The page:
Despite the static appearance of Earth’s continental crust on human timescales, the composition and structure of the crust has changed markedly throughout Earth history. My research applies a wide range of integrated computational, field, and geochronological approaches to better understand the history of the solid Earth, particularly including the formation of the continental crust and its coevolution with the biosphere and the surface Earth system.
Over the past few years, I have transitioned most of my computational research from a C-and-Matlab two-language workflow (C for heavy lifting / parallel work, and Matlab everything else) to a pure Julia workflow, using MPI.jl for most parallel/HPC work, along with packages like LoopVectoriztion.jl and VectorizedRNG.jl for SIMD performance. I have written up a few notes of advice for anyone else who is interested in doing the same. The short version: efficient multiple dispatch really does provide a solution to the “two-language problem”, but the dispatch-centric programming paradigm can take quite a while to fully internalize; beware type instability.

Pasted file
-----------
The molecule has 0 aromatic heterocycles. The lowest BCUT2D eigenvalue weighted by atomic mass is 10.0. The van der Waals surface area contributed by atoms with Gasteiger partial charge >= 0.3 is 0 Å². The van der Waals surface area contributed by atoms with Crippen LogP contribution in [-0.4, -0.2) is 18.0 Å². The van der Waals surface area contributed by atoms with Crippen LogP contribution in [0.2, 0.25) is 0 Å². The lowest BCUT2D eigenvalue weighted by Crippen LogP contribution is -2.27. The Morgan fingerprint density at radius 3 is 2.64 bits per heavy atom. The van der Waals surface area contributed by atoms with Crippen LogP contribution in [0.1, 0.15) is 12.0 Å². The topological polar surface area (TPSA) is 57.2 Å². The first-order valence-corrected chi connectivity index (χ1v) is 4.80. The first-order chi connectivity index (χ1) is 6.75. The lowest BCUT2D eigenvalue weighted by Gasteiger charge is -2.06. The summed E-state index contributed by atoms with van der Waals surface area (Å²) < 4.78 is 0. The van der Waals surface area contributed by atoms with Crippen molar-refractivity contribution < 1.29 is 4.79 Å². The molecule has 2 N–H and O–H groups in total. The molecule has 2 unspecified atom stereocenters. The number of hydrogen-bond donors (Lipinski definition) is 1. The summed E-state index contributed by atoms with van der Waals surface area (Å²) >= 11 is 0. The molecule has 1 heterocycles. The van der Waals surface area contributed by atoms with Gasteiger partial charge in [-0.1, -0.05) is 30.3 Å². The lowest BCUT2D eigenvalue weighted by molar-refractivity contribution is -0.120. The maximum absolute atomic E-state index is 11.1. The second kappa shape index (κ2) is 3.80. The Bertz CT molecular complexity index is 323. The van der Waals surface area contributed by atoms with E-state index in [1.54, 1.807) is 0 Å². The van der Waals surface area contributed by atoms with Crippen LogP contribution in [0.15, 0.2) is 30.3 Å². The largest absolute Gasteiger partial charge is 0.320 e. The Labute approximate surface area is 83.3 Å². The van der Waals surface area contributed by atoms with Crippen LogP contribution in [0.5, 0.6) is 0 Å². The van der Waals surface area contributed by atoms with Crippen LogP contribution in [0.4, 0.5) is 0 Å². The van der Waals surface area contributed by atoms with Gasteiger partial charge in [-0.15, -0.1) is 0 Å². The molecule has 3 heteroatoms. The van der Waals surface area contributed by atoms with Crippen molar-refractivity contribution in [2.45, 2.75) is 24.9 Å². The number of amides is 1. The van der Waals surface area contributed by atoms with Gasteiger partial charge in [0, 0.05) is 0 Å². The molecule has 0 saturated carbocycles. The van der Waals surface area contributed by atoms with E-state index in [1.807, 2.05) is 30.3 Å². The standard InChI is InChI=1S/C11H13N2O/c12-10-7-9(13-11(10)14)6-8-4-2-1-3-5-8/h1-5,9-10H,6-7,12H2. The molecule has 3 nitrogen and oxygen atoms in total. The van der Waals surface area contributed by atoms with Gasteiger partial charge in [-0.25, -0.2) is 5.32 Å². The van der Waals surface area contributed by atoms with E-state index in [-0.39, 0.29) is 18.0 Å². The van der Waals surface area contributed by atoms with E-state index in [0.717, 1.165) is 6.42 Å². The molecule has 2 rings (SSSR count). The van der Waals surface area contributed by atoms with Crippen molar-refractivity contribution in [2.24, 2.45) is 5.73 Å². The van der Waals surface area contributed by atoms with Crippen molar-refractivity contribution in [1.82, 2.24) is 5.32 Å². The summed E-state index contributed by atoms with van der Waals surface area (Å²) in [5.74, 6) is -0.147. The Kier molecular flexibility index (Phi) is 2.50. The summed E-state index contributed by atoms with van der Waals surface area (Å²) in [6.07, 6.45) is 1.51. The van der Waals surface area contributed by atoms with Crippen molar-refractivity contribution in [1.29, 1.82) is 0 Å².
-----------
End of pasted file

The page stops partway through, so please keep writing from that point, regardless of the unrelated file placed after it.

For mineral (especially zircon) eruption/deposition age estimation, there is a simple example in this BayeZirChron demo notebook based on Keller, Schoene, & Samperton (2018), or the Chron.jl version of the same notebook:
While originally developed for zircon eruption age estimation, an analagous approach is also applicable to plutonic settings (e.g., Ratschbacher et al., 2018), or to the problem of finding the distribution of the limits of a highly dispersed mineral crystallization (or closure) age spectrum more broadly.
Other Chron.jl example notebooks demonstrate the integration of this eruption/deposition approach with age-depth modelling, or standalone age-depth models.
If you’re interested in “statistical geochemistry”, especially weighted bootstrap resampling of whole-rock geochemical data, try StatGeochem.jl (Julia), or else StatisticalGeochemistry (Matlab, no longer actively developed). A number of example usage notebooks are available in the StatGeochem.jl repo, including
Constant-silica reference crustal model (see Keller & Harrison, 2020)